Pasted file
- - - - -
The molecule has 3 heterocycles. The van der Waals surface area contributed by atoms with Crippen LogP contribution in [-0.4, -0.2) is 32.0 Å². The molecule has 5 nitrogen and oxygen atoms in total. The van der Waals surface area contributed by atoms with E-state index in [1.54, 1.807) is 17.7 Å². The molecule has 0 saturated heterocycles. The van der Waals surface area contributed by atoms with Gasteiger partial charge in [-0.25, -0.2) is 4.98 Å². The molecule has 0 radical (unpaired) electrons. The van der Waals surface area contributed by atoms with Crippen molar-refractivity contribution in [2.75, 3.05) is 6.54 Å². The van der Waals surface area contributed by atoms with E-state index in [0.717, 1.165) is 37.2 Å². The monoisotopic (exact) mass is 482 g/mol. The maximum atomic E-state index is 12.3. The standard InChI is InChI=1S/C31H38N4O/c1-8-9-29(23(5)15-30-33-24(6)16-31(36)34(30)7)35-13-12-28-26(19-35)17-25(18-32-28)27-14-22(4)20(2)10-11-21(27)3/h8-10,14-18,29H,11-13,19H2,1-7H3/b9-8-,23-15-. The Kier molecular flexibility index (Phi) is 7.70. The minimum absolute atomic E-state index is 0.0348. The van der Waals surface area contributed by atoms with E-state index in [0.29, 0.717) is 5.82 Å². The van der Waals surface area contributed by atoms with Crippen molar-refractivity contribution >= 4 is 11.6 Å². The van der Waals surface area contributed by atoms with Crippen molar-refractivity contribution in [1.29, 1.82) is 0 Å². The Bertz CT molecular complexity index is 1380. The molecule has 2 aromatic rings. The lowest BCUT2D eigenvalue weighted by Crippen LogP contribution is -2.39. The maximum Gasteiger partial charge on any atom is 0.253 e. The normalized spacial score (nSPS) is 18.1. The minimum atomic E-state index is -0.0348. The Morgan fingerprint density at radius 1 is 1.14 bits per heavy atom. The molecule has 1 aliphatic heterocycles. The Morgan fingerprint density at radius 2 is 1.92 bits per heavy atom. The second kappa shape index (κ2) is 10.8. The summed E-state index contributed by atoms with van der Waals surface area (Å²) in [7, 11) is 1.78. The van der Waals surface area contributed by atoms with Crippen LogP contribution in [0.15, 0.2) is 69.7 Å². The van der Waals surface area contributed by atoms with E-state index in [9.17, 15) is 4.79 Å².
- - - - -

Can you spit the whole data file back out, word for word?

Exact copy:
The molecule has 3 heterocycles. The van der Waals surface area contributed by atoms with Crippen LogP contribution in [-0.4, -0.2) is 32.0 Å². The molecule has 5 nitrogen and oxygen atoms in total. The van der Waals surface area contributed by atoms with E-state index in [1.54, 1.807) is 17.7 Å². The molecule has 0 saturated heterocycles. The van der Waals surface area contributed by atoms with Gasteiger partial charge in [-0.25, -0.2) is 4.98 Å². The molecule has 0 radical (unpaired) electrons. The van der Waals surface area contributed by atoms with Crippen molar-refractivity contribution in [2.75, 3.05) is 6.54 Å². The van der Waals surface area contributed by atoms with E-state index in [0.717, 1.165) is 37.2 Å². The monoisotopic (exact) mass is 482 g/mol. The maximum atomic E-state index is 12.3. The standard InChI is InChI=1S/C31H38N4O/c1-8-9-29(23(5)15-30-33-24(6)16-31(36)34(30)7)35-13-12-28-26(19-35)17-25(18-32-28)27-14-22(4)20(2)10-11-21(27)3/h8-10,14-18,29H,11-13,19H2,1-7H3/b9-8-,23-15-. The Kier molecular flexibility index (Phi) is 7.70. The minimum absolute atomic E-state index is 0.0348. The van der Waals surface area contributed by atoms with E-state index in [0.29, 0.717) is 5.82 Å². The van der Waals surface area contributed by atoms with Crippen molar-refractivity contribution >= 4 is 11.6 Å². The van der Waals surface area contributed by atoms with Crippen molar-refractivity contribution in [1.29, 1.82) is 0 Å². The Bertz CT molecular complexity index is 1380. The molecule has 2 aromatic rings. The lowest BCUT2D eigenvalue weighted by Crippen LogP contribution is -2.39. The maximum Gasteiger partial charge on any atom is 0.253 e. The normalized spacial score (nSPS) is 18.1. The minimum atomic E-state index is -0.0348. The Morgan fingerprint density at radius 1 is 1.14 bits per heavy atom. The molecule has 1 aliphatic heterocycles. The Morgan fingerprint density at radius 2 is 1.92 bits per heavy atom. The second kappa shape index (κ2) is 10.8. The summed E-state index contributed by atoms with van der Waals surface area (Å²) in [7, 11) is 1.78. The van der Waals surface area contributed by atoms with Crippen LogP contribution in [0.15, 0.2) is 69.7 Å². The van der Waals surface area contributed by atoms with E-state index in [9.17, 15) is 4.79 Å².